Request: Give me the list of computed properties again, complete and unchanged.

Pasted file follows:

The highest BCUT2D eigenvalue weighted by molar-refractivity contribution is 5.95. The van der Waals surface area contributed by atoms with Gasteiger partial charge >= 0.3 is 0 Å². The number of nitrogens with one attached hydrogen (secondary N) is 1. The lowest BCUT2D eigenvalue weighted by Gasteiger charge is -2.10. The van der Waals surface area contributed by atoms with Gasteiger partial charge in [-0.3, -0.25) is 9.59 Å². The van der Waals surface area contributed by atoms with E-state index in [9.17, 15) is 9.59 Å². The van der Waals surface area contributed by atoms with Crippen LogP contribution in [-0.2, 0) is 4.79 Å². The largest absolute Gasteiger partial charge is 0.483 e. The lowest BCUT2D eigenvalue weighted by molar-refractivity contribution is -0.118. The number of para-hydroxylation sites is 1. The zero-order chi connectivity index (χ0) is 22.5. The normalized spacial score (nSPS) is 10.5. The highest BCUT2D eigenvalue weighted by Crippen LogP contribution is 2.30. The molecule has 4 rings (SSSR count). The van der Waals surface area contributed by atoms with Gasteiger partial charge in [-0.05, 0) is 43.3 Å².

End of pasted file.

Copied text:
The highest BCUT2D eigenvalue weighted by molar-refractivity contribution is 5.95. The van der Waals surface area contributed by atoms with Gasteiger partial charge >= 0.3 is 0 Å². The number of nitrogens with one attached hydrogen (secondary N) is 1. The lowest BCUT2D eigenvalue weighted by Gasteiger charge is -2.10. The van der Waals surface area contributed by atoms with Gasteiger partial charge in [-0.3, -0.25) is 9.59 Å². The van der Waals surface area contributed by atoms with E-state index in [9.17, 15) is 9.59 Å². The van der Waals surface area contributed by atoms with Crippen LogP contribution in [-0.2, 0) is 4.79 Å². The largest absolute Gasteiger partial charge is 0.483 e. The lowest BCUT2D eigenvalue weighted by molar-refractivity contribution is -0.118. The number of para-hydroxylation sites is 1. The zero-order chi connectivity index (χ0) is 22.5. The normalized spacial score (nSPS) is 10.5. The highest BCUT2D eigenvalue weighted by Crippen LogP contribution is 2.30. The molecule has 4 rings (SSSR count). The van der Waals surface area contributed by atoms with Gasteiger partial charge in [-0.05, 0) is 43.3 Å².